State Agency Rejects Quackenbush Regulations For Low Cost Auto Insurance Program

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FTCR Called on Office of Administrative Law to Refuse Regulations Which Would Have Created Unfair Barriers to the Poor

The regulations proposed by Insurance Commissioner Chuck Quackenbush to implement California’s historic “Lifeline” auto insurance program for the poor were rejected late yesterday by the state’s Office of Administrative Law (OAL). The Foundation for Taxpayer and Consumer Rights (FTCR), sponsors of the 1999 law, had asked OAL to strike specific sections of the regulations because they would have made the program less accessible and less affordable to low-income drivers than the Legislature intended. The regulations were proposed by the California Department of Insurance (CDI) on February 18 on an emergency basis.

FTCR urged the OAL, CDI and Governor Davis to correct the regulations before they were issued. Because CDI submitted the proposals on a Friday before a long weekend, the public had little time to respond (there were only two full business days in which the public could comment). The disapproved regulations were developed by a Commissioner Quackenbush-appointed Advisory Board, which is dominated by executives of some of the nation’s largest insurers. Both the Chairman and Vice Chair of the board represent out-of state companies and neither live in California themselves.

“When regulations are drafted by the insurance industry to implement a law that the industry wants to kill, it is no wonder that they are found to be unfair,” said consumer advocate Doug Heller of FTCR. “The industry and Mr. Quackenbush tried to undermine the will of the Legislature and they were rightly rebuffed; we must now ensure that the Department develops appropriate regulations in a timely manner. It is also time that Commissioner Quackenbush appoints a new Advisory Board which is not dominated by insurance companies.”

In a letter to Governor Davis, FTCR noted in the letter that anti-consumer regulations will continue until the board that advises the Insurance Commissioner reflects a broader public interest rather than the narrow special interest of insurance companies.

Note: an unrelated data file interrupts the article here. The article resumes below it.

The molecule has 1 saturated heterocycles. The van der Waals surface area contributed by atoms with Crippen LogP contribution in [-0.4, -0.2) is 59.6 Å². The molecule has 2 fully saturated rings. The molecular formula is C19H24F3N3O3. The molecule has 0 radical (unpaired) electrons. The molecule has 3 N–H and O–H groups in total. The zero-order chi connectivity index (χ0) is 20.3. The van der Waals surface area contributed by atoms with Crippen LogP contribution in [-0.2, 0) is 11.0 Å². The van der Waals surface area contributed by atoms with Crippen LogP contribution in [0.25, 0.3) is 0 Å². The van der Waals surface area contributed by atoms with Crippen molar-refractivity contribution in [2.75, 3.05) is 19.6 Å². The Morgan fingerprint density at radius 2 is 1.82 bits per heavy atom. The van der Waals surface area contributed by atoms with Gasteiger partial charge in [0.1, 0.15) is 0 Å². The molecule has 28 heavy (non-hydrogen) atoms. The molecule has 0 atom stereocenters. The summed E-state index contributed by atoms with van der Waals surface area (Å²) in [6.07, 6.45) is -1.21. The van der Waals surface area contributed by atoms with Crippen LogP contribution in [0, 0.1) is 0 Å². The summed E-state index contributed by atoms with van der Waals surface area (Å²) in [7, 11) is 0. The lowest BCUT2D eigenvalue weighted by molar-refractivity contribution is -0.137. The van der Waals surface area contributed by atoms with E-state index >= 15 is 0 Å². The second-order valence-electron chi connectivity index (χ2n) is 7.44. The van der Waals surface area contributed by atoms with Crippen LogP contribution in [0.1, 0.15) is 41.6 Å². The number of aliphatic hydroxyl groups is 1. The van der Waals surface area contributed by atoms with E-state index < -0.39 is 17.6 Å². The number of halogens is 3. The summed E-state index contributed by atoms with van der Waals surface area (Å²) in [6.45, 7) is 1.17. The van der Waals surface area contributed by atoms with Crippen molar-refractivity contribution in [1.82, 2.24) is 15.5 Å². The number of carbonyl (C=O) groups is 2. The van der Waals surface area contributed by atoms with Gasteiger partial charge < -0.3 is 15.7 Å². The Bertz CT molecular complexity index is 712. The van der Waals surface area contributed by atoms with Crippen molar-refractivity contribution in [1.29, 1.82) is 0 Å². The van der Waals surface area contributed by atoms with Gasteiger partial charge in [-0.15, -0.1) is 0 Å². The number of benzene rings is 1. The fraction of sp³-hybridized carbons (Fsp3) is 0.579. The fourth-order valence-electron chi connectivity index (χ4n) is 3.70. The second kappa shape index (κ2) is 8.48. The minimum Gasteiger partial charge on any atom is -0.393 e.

FTCR cited two sections of the Quackenbush regulations as unnecessary and unfair

The proposed regulations included rules that would deny insurance to low-income motorists if someone else in the household carries a regular insurance policy and another that would force low-income drivers to pay a non-refundable $100 down-payment on the policy. According to FTCR these proposals were unfair and at least one of them is illegal..

A third suggestion by FTCR, which will be presented to the CDI as they develop the new regulations would allow Lifeline Insurance policyholders to pay on a bi-monthly basis. Since policyholders will be poor, spreading out payments over the course of the year, rather than loading them on the front end of the policy term, will make this policy more accessible to the low-income motorists for whom it is intended.

In its initial disapproval of the regulations, OAL cites a failure to comply with the “necessity” standard as well as the “clarity” and “consistency” standards of regulatory law. OAL will issue a detailed decision explaining the reasons for disapproval no later than March 6, 2000. Thereafter, CDI will have to rewrite the regulations. FTCR will ask CDI to consider the recommendations of FTCR in its next set of proposals.


A copy of the OAL order is available from FTCR.

Click here to read the letter to Governor Davis.

Consumer Watchdog
Consumer Watchdog
Providing an effective voice for American consumers in an era when special interests dominate public discourse, government and politics. Non-partisan.

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